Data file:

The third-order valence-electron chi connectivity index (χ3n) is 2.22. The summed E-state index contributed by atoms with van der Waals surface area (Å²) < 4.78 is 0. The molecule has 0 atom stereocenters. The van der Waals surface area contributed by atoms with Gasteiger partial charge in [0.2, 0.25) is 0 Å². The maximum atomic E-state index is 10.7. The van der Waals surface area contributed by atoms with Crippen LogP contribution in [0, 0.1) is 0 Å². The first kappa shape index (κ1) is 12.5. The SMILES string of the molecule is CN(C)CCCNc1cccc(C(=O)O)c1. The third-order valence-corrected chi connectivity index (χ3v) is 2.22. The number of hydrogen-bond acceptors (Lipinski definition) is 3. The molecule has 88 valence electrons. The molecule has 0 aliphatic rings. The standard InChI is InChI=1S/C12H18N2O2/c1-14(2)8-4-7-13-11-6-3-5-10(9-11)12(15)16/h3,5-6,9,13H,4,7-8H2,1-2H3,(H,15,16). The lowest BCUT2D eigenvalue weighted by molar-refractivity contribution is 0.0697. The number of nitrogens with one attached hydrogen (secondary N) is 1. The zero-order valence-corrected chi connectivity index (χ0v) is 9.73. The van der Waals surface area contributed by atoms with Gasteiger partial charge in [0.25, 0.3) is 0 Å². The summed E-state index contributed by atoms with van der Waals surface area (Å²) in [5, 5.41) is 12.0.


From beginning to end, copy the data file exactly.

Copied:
The third-order valence-electron chi connectivity index (χ3n) is 2.22. The summed E-state index contributed by atoms with van der Waals surface area (Å²) < 4.78 is 0. The molecule has 0 atom stereocenters. The van der Waals surface area contributed by atoms with Gasteiger partial charge in [0.2, 0.25) is 0 Å². The maximum atomic E-state index is 10.7. The van der Waals surface area contributed by atoms with Crippen LogP contribution in [0, 0.1) is 0 Å². The first kappa shape index (κ1) is 12.5. The SMILES string of the molecule is CN(C)CCCNc1cccc(C(=O)O)c1. The third-order valence-corrected chi connectivity index (χ3v) is 2.22. The number of hydrogen-bond acceptors (Lipinski definition) is 3. The molecule has 88 valence electrons. The molecule has 0 aliphatic rings. The standard InChI is InChI=1S/C12H18N2O2/c1-14(2)8-4-7-13-11-6-3-5-10(9-11)12(15)16/h3,5-6,9,13H,4,7-8H2,1-2H3,(H,15,16). The lowest BCUT2D eigenvalue weighted by molar-refractivity contribution is 0.0697. The number of nitrogens with one attached hydrogen (secondary N) is 1. The zero-order valence-corrected chi connectivity index (χ0v) is 9.73. The van der Waals surface area contributed by atoms with Gasteiger partial charge in [0.25, 0.3) is 0 Å². The summed E-state index contributed by atoms with van der Waals surface area (Å²) in [5, 5.41) is 12.0.